A student recently pointed me to a, perhaps unintentionally, provocative article from The Economist. The notion of ‘virtual twins’ used by GE reminded me of the kind of biological ideology identified by Richard Lewontin in Biology as Ideology: The Doctrine of DNA. My student sent me an excerpt from the article for he thought the topic would interest me. He was right.
The excerpt intrigued me enough to seek out its parent paper. I appreciate The Economist for its forthright purpose: advice in making/managing money and assessment, from an economic standpoint (at times thinly veiled as politics, social science, etc.), of that same advice.
With that in mind, I see how the ‘virtual twin’ model can be pitched as a way to improve products (i.e., sell more of them). Though a discussion of ‘who made who’ can be reserved for another time, it is instructive to note how business drives social concerns, in this case health care, and political agendas, in this same case a kind of authoritarianism.
Were every person to have her own ‘virtual twin,’ the decisions we make (eat that carrot now, later, or not; visit/move to ____ city/country; run versus hike versus bike versus watch t.v.) could, conceivably, be ‘tested’ before we make them. The logic of biological ideology tells us that the genome determines much about the life of an organism. Thus, we could imagine a future time where many (‘all’ stretches the bounds of even this hypothetical) decisions are run through simulations that each person consults. Further, based on the kinds of decisions the person makes, she could be held accountable for her actions if the simulation predicted an outcome that adversely affects her health (read: if she does something that will cost money for health practitioners to diagnose, cure, treat, etc.).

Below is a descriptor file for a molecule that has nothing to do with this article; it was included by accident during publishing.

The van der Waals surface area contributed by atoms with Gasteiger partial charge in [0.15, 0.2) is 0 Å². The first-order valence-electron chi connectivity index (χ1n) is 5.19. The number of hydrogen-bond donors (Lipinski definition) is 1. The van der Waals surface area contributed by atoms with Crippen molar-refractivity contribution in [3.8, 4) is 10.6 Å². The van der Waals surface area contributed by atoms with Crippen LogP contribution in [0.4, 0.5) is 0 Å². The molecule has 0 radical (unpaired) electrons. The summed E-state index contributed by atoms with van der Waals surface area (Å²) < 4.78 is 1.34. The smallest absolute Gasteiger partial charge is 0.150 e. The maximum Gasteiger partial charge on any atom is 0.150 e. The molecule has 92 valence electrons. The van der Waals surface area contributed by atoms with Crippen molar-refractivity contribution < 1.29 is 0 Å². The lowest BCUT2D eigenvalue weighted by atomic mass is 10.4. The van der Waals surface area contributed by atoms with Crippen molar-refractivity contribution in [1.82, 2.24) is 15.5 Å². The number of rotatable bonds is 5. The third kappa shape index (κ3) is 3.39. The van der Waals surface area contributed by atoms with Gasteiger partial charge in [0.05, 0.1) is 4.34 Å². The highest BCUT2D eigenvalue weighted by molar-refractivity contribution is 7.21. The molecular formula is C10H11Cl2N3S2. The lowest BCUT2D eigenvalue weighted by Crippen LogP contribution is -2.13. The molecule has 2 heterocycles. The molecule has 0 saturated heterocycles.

Of course, most biologists are not themselves so overtly deterministic or sanguine about the information to be gained from gene sequencing, as Dr. Meyer’s lecture regarding gene editing techniques made clear. Prediction, lacking all necessary information on permutations and the ‘rules’ that govern interactions, is a fancy term for educated guessing. My above scenario is, clearly, a guess. What such guesses reveal, however, are the things we want.
We want an understanding of which investment pays the most dividends (financial, salutary, etc.). We read The Economist and get our genomes sequenced, then, for similar reasons. We take the advice offered as it fits our own perspectives, ignoring what we will because, sometimes, we do not like the predicted outcome or it goes against other interests that we have. To say that a virtual windmill and an actual windmill are similar is a metaphor, just as the claim that the human body is like a machine is a metaphor.
Virtual twins, like the proverbial broken clock (bad metaphor), prove correct some of the time. We ignore the discrepancies, however, between the model and reality at our own peril. Moreover, because large companies, like health practitioners, are considered trusted sources of information in their relevant domains of expertise, their advice has the potential to impact many people who have no idea about the inner working of the decision processes of the individuals involved. People desire explanation of things beyond their control (lightning, disease, sporting contests), and our models, perhaps, give us the illusion of control.
Virtual twins, to conclude this long-winded and digressive reply, provide the illusion of control. What, then, are the financial, social, ethical, and political costs of such models on lay persons, governments, health insurers, and businesses? I’m guessing there is a model for that question.